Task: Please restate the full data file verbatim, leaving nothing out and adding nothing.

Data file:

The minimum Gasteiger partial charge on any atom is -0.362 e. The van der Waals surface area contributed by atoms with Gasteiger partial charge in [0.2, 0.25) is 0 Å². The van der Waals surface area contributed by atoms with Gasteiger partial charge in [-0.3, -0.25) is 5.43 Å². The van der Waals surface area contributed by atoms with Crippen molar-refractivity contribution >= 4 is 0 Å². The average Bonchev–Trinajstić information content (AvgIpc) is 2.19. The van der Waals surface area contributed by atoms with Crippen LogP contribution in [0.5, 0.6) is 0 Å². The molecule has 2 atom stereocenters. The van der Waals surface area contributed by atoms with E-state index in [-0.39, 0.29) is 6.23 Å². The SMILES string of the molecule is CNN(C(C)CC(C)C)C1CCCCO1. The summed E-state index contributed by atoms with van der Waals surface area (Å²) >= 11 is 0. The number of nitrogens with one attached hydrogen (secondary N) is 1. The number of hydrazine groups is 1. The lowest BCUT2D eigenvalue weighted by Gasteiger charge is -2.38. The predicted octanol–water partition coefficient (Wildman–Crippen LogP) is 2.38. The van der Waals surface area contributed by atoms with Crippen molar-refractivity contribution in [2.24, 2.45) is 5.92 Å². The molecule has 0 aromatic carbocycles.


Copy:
The minimum Gasteiger partial charge on any atom is -0.362 e. The van der Waals surface area contributed by atoms with Gasteiger partial charge in [0.2, 0.25) is 0 Å². The van der Waals surface area contributed by atoms with Gasteiger partial charge in [-0.3, -0.25) is 5.43 Å². The van der Waals surface area contributed by atoms with Crippen molar-refractivity contribution >= 4 is 0 Å². The average Bonchev–Trinajstić information content (AvgIpc) is 2.19. The van der Waals surface area contributed by atoms with Crippen LogP contribution in [0.5, 0.6) is 0 Å². The molecule has 2 atom stereocenters. The van der Waals surface area contributed by atoms with E-state index in [-0.39, 0.29) is 6.23 Å². The SMILES string of the molecule is CNN(C(C)CC(C)C)C1CCCCO1. The summed E-state index contributed by atoms with van der Waals surface area (Å²) >= 11 is 0. The number of nitrogens with one attached hydrogen (secondary N) is 1. The number of hydrazine groups is 1. The lowest BCUT2D eigenvalue weighted by Gasteiger charge is -2.38. The predicted octanol–water partition coefficient (Wildman–Crippen LogP) is 2.38. The van der Waals surface area contributed by atoms with Crippen molar-refractivity contribution in [2.24, 2.45) is 5.92 Å². The molecule has 0 aromatic carbocycles.